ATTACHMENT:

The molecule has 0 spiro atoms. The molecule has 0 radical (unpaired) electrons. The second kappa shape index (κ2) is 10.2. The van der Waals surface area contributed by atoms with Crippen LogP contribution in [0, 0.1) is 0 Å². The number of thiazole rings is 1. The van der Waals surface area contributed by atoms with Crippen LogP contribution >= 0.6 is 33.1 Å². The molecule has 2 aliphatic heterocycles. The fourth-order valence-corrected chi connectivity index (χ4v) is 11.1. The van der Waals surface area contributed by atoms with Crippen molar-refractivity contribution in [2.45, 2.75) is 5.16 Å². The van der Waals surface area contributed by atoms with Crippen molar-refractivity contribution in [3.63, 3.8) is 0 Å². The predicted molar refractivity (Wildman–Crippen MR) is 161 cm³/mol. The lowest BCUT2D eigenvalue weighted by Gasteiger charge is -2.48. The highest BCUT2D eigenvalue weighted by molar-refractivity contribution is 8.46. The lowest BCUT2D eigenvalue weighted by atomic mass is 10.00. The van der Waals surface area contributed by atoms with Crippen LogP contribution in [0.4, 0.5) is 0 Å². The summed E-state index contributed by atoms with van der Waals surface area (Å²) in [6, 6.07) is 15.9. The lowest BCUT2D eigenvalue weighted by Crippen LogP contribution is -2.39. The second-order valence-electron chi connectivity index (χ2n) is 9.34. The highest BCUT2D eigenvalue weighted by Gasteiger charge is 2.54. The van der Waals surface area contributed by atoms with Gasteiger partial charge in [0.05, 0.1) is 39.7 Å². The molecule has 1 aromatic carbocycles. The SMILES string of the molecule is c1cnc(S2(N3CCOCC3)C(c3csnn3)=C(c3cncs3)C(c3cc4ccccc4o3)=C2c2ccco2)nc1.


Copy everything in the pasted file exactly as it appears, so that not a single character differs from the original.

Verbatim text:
The molecule has 0 spiro atoms. The molecule has 0 radical (unpaired) electrons. The second kappa shape index (κ2) is 10.2. The van der Waals surface area contributed by atoms with Crippen LogP contribution in [0, 0.1) is 0 Å². The number of thiazole rings is 1. The van der Waals surface area contributed by atoms with Crippen LogP contribution >= 0.6 is 33.1 Å². The molecule has 2 aliphatic heterocycles. The fourth-order valence-corrected chi connectivity index (χ4v) is 11.1. The van der Waals surface area contributed by atoms with Crippen molar-refractivity contribution in [2.45, 2.75) is 5.16 Å². The van der Waals surface area contributed by atoms with Crippen molar-refractivity contribution in [3.63, 3.8) is 0 Å². The predicted molar refractivity (Wildman–Crippen MR) is 161 cm³/mol. The lowest BCUT2D eigenvalue weighted by Gasteiger charge is -2.48. The highest BCUT2D eigenvalue weighted by molar-refractivity contribution is 8.46. The lowest BCUT2D eigenvalue weighted by atomic mass is 10.00. The van der Waals surface area contributed by atoms with Crippen LogP contribution in [0.4, 0.5) is 0 Å². The summed E-state index contributed by atoms with van der Waals surface area (Å²) in [6, 6.07) is 15.9. The lowest BCUT2D eigenvalue weighted by Crippen LogP contribution is -2.39. The second-order valence-electron chi connectivity index (χ2n) is 9.34. The highest BCUT2D eigenvalue weighted by Gasteiger charge is 2.54. The van der Waals surface area contributed by atoms with Gasteiger partial charge in [0.05, 0.1) is 39.7 Å². The molecule has 1 aromatic carbocycles. The SMILES string of the molecule is c1cnc(S2(N3CCOCC3)C(c3csnn3)=C(c3cncs3)C(c3cc4ccccc4o3)=C2c2ccco2)nc1.